The Rocky Mountain Restoration Initiative is a new stakeholder-driven collaborative aimed at increasing the resilience of our forests, habitat, communities, recreation opportunities, and water resources across all lands in the Rocky Mountains. The initiative is taking the groundbreaking approach of tasking a diverse group of partners from Colorado to identify important landscapes, shared interests and potential strategies where a collective effort has the potential to make transformational changes in the health and resiliency of the ecosystem. The initiative invited federal, state, local, private and non-profit partners from across Colorado to look across private and public lands at places where comprehensive management could make a significant difference in restoring forests and habitats; protecting communities; supporting recreation and tourism; and securing clean water for downstream users. The four RMRI values for Colorado are wildlife & forests, water, communities and recreation.
Co-convened by the National Wild Turkey Federation and the U.S. Forest Service, RMRI mobilizes over 40 partners across Colorado to deliver cross-boundary solutions to three priority landscapes that were selected through our stakeholder driven process. RMRI partners are united by our four shared values: Restore forests and habitat, protect communities, support recreation and tourism, and ensure clean and secure water.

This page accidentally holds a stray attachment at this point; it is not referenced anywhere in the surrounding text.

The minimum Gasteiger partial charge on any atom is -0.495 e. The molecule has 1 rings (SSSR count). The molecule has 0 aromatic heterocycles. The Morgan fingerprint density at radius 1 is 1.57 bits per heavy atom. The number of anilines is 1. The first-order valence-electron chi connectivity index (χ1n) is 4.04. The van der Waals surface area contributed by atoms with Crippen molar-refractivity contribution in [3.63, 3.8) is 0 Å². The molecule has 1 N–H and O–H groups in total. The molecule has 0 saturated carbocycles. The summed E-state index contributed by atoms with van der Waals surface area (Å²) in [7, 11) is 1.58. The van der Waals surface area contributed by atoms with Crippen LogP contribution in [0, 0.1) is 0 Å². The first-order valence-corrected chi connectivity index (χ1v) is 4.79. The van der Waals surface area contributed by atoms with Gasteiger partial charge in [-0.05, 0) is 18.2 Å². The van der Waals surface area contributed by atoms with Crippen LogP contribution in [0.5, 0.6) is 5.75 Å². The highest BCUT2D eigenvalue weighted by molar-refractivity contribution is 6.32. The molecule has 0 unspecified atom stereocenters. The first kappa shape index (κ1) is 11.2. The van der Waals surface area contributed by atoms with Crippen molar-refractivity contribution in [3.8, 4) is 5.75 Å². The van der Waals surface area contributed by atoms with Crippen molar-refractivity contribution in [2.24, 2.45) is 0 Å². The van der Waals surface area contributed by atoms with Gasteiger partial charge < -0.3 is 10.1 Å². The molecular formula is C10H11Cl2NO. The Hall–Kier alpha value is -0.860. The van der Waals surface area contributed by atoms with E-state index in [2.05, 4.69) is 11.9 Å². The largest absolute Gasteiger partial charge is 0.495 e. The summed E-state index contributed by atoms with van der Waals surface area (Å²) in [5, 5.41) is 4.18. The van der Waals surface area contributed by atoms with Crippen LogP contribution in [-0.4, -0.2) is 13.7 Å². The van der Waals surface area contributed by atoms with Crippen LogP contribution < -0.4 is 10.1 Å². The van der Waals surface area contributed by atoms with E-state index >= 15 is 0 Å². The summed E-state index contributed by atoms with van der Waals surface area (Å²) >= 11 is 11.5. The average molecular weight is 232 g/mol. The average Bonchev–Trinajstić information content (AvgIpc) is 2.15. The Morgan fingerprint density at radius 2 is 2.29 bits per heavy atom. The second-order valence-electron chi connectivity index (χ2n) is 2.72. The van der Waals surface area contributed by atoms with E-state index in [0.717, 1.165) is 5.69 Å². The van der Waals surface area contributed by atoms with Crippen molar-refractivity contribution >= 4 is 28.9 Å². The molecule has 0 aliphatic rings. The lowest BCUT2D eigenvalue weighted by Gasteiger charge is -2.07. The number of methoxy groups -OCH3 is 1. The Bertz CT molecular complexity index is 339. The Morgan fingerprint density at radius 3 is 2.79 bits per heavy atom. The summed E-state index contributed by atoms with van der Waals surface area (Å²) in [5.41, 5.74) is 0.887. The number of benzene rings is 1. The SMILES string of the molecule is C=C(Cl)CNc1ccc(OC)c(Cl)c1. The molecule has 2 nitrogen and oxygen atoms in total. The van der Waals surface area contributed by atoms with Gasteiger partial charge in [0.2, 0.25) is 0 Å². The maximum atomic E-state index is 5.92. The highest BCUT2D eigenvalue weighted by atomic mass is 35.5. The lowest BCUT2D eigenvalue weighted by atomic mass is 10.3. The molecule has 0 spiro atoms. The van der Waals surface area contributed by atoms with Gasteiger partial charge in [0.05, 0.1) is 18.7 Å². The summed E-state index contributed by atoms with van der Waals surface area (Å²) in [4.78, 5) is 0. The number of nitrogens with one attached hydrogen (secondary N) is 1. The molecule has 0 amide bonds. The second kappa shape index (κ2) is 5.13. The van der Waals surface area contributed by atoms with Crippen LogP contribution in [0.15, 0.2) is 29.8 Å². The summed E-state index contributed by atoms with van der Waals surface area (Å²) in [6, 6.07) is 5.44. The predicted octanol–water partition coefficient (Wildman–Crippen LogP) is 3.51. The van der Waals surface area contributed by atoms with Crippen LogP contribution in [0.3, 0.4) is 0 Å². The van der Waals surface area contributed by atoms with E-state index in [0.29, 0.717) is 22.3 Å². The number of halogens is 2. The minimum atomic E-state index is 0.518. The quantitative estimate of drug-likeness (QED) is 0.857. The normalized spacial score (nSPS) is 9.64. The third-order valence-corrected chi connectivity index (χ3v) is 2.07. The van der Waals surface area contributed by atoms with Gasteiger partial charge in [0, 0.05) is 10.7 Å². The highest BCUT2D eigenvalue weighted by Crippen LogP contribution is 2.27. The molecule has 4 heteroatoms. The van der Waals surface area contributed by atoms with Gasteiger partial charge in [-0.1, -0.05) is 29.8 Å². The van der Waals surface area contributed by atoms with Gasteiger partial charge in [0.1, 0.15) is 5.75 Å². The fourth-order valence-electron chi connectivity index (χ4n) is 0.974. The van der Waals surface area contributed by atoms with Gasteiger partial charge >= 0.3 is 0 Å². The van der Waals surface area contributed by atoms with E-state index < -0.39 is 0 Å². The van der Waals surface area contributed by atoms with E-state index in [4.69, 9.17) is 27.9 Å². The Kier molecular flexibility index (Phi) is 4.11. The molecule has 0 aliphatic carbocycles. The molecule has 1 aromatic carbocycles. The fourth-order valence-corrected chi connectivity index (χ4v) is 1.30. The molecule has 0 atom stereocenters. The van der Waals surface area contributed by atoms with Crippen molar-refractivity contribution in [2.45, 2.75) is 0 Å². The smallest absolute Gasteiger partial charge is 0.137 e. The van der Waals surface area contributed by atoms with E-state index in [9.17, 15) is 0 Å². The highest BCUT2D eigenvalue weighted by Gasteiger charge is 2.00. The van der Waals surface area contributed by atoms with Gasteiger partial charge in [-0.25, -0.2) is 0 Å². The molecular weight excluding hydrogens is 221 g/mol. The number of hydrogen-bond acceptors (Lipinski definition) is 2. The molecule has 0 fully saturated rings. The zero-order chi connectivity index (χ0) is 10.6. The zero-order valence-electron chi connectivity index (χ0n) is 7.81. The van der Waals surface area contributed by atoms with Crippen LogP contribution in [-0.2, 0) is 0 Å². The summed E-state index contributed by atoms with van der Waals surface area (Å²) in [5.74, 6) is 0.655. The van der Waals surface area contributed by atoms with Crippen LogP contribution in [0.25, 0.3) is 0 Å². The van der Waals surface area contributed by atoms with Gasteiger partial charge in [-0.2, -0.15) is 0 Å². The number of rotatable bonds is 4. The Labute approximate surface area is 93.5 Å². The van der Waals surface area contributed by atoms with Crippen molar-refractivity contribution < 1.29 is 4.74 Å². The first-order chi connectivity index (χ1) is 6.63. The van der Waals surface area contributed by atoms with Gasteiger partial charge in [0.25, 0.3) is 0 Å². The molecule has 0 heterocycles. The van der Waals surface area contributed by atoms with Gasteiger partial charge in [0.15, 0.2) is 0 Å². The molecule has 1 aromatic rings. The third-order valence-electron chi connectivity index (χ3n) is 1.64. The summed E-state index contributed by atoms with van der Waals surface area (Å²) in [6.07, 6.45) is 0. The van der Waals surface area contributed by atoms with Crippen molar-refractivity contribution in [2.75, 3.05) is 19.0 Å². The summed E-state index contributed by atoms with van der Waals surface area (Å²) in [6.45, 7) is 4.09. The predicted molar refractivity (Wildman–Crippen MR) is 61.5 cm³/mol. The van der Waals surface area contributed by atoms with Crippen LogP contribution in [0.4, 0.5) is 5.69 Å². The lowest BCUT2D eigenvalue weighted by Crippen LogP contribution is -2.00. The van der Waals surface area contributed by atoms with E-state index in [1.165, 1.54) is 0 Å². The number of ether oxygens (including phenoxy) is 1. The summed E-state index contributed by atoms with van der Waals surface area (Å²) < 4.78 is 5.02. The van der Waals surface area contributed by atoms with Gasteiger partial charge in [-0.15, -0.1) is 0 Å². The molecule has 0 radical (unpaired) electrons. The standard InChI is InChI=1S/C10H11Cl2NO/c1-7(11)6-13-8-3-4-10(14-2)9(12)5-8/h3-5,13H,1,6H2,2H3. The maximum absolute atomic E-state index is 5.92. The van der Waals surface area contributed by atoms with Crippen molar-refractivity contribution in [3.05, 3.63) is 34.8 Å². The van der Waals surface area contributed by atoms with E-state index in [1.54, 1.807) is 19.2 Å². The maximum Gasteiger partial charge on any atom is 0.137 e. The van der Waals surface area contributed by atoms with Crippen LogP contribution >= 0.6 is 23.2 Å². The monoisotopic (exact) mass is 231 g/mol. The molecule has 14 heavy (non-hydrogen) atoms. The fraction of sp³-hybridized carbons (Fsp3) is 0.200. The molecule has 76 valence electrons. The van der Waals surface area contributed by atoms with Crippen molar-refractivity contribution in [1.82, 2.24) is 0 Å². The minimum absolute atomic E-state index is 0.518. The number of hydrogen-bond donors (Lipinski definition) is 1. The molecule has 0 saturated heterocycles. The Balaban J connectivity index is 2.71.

Increasing the resilience of our forests, wildlife habitats, communities, recreation opportunities, and water resources across all lands in the Rocky Mountains.
Embrace Shared Stewardship principles by building a collaborative foundation to address challenges, identify opportunities and potential solutions that will lead to measurable and scalable results in the restoration of critical landscapes in the Rocky Mountains.
The RMRI SW Steering Committee is identifying opportunities and barriers to restoration work across the nearly 800,000-acre Southwest project area, stretching 120 miles along Colo. Highway 160, including the towns of Cortez, Dolores, Mancos, Durango and the San Juan National Forest. The committee will draw heavily on the expertise and values from the local communities through a newly established Advisory Network, a group of dozens of local stakeholders, to help guide the steering committee toward local priorities and issues. This collaborative input will build a strong foundation for the 10-year implementation of RMRI in the Southwest.
Over 10 years, efforts could involve: